- the quantity of open defects
- gaps in end-to-end test coverage
- proximity to year-end change freeze windows for participants
- risk likelihood ratings
- a lack of evidence of challenges to the risk rating or to go-live
2. Whether the project had sufficient resources
The project was provided with and had access to sufficient financial, time, people and technological resources at all stages of delivery to meet its objectives. However, IBM also concluded the project could have benefited from additional and independent scrutiny.
3. The efficacy of the change control process
The project change request process was executed consistently with ASX standards. Project change requests were reviewed by the appropriate internal governance forums and were all deemed suitable for acceptance.
4. The robustness and rigour applied to risks and issues management
There were gaps in the rigour applied to the project delivery risk and issue management process expected for a project of this nature. These gaps included:
- opportunities to identify additional risks were missed
- differences between project delivery risk templates and the enterprise delivery risk processes
- the project would have benefited from involvement of risk resources with greater experience in technical projects
- governance was shifted to a group that had a wide range of responsibilities, and the group did not include a key role. The shift diluted attention given to the project.
5. Whether it was reasonable to expect the project test plan would be effective, commensurate with the risk appetite and criticality of the ASX Trade system
It was not reasonable to expect the test plan used would meet the near zero appetite for service disruption for a systemically important national infrastructure as stated in the ASX test policy.
6. The implications of the project on stakeholders
There were negative implications experienced by both market participants and ASIC because of the incident, however ASX was unable to anticipate the emergence of these implications for stakeholders. Communication with key stakeholders were appropriately managed during project delivery, pre go-live and post go-live. The incident management actions taken by ASX were deemed appropriate and resulted in the correct course of action to reduce the impact upon project stakeholders.
7. Whether during the 2020 incident, ASX took into consideration the lessons learnt from the 2016 incident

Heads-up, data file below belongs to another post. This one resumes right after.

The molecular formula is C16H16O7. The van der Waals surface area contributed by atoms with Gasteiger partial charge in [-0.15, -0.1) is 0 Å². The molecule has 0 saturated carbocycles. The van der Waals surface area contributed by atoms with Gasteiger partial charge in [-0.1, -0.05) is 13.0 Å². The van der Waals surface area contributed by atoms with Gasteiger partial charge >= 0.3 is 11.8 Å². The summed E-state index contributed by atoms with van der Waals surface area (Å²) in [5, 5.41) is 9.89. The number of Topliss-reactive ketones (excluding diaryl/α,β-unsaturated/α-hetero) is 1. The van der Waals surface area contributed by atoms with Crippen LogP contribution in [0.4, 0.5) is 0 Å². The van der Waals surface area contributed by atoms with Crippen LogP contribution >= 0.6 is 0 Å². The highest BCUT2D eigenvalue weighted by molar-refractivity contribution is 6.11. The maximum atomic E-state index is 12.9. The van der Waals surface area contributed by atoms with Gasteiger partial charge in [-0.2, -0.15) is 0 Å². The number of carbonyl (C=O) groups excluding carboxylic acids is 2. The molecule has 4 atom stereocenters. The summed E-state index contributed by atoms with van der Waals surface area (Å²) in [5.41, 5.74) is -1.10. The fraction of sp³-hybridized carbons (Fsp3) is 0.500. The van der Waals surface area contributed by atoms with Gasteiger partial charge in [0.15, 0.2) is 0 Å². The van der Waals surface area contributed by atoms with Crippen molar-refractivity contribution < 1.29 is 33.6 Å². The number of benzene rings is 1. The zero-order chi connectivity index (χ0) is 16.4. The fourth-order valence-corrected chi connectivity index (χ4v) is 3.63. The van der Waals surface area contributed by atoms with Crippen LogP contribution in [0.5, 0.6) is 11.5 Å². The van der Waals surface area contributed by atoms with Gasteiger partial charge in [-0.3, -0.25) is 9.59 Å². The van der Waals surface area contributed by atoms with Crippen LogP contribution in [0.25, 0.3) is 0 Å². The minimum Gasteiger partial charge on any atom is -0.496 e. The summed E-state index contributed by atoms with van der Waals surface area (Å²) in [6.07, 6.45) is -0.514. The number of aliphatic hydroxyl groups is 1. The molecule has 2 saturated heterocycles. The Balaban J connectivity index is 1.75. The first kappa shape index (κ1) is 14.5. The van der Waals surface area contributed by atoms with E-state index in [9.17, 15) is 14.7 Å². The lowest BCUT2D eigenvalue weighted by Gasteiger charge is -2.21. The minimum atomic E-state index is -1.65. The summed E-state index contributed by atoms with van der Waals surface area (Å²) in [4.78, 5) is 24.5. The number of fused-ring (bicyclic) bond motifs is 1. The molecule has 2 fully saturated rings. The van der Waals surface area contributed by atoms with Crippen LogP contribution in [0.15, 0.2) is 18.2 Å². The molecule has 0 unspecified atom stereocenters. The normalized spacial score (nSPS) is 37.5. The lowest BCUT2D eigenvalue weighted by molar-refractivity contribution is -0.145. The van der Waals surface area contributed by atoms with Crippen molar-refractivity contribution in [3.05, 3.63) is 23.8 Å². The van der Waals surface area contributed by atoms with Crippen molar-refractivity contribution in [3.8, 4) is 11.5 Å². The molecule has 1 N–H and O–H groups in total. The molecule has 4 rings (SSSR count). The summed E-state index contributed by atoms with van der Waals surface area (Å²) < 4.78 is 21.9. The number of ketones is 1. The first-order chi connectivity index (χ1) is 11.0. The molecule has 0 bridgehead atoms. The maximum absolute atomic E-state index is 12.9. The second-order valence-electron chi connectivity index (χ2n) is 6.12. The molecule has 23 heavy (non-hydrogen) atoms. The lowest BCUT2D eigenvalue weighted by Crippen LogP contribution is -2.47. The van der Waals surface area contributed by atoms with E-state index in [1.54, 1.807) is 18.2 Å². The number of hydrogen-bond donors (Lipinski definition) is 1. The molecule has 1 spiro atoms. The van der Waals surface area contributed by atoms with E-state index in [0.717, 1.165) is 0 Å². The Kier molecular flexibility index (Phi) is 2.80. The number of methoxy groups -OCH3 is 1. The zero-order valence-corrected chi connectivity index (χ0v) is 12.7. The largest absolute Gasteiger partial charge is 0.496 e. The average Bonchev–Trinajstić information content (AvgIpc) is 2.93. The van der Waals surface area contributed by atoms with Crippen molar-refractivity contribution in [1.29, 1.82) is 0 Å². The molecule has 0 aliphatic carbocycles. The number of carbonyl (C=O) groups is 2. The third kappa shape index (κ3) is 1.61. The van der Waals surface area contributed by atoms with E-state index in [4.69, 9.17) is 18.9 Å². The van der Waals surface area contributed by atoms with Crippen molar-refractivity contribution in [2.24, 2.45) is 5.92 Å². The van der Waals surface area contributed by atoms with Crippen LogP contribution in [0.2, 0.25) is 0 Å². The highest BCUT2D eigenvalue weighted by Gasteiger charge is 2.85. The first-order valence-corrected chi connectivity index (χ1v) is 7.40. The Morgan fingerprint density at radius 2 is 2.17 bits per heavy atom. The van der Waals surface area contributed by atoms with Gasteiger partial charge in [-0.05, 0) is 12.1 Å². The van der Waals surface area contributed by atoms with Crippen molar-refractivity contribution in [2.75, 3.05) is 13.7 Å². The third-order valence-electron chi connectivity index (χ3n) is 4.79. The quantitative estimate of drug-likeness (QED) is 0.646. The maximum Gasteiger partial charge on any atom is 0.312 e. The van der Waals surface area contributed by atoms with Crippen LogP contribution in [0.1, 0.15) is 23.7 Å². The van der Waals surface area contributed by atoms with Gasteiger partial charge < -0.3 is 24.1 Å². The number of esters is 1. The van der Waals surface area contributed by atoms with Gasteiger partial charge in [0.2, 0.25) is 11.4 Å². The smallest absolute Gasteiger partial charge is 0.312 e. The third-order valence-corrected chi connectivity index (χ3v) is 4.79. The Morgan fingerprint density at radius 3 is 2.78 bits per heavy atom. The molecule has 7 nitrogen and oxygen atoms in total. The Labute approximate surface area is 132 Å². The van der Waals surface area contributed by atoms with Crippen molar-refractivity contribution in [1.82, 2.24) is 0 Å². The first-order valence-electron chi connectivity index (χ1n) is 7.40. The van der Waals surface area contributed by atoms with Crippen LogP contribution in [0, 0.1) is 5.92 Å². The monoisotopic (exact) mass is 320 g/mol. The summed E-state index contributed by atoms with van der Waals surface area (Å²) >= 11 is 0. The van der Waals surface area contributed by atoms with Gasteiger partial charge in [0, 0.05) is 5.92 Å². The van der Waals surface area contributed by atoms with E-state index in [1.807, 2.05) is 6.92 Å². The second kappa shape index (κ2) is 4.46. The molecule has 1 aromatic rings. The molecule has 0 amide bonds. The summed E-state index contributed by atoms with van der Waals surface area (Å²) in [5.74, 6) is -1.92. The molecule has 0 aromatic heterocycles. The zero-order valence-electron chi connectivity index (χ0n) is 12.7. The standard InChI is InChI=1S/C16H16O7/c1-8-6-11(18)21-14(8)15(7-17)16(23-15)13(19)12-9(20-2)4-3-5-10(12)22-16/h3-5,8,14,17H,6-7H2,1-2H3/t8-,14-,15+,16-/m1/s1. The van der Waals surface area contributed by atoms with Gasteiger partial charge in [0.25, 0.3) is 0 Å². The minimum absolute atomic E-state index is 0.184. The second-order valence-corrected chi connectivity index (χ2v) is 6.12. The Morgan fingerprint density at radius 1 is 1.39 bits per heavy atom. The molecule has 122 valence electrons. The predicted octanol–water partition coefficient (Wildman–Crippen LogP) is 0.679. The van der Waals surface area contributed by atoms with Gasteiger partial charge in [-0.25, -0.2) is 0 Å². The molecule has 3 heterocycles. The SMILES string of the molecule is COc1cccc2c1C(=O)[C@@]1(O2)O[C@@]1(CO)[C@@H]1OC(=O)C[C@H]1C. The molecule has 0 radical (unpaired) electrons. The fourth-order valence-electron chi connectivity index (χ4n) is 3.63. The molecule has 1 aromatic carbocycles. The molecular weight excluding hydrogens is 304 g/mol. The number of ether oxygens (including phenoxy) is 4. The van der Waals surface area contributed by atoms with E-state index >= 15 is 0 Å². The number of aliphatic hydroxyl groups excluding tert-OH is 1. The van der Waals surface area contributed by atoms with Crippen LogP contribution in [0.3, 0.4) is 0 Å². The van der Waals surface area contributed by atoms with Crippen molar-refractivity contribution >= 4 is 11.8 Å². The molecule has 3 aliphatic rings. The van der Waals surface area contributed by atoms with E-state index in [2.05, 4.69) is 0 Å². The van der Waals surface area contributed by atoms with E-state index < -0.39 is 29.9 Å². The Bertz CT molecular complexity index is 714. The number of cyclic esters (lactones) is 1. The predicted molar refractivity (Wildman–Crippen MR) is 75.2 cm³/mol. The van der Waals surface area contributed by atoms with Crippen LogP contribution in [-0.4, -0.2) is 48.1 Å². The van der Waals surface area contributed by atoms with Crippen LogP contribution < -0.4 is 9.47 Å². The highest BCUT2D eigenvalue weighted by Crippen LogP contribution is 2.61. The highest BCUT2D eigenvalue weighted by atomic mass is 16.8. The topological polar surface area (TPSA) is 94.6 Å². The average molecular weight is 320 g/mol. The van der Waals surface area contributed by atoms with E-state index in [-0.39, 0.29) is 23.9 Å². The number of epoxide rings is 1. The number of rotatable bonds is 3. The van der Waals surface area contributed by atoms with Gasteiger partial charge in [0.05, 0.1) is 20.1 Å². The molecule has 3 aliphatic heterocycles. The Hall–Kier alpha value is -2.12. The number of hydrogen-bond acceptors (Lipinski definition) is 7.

The actions taken by ASX during the 2020 incident were appropriate and reflected the lessons learned from the 2016 incident.
8. The aspects that met or exceeded industry standards, frameworks or practices
The majority of the ASX project practices met the expectations of leading industry practices. Business case development and project change management stood out as areas that exceeded accepted practices. Evidence of continuous improvement, during and post the project, were also noted in enterprise practices, especially risk, project delivery and business continuity management.
There was good alignment to accepted practices for governance, risk management and project/program delivery. Whilst only an indication, of the 75 capabilities in the scope of the review, 58 met or exceeded industry practices for a project of this nature.
9. The aspects of the project that did not meet or exceeded industry standards, frameworks or practices
Whilst the majority of ASX project practices met the expectations of leading industry practices, IBM concluded that risk and issue management, project compliance to ASX practices, project requirements and the project test strategy/planning did not meet accepted industry practices. Regarding the test practices employed by ASX during project delivery, IBM concluded that ASX's test documentation and related process implementation were largely not consistent with leading industry practice expectations. The existing governance processes failed to act timely enough resulting in an extended period before an upgrade was performed, raising the operating risk.
Initial project governance processes did not exhibit sufficient program management scrutiny on the compliance to ASX delivery practices. IBM noted ASX did not have a formal quality management process and there were opportunities to improve ASX’s enterprise-wide project practices.
Read the Reserve Bank of Australia's media release.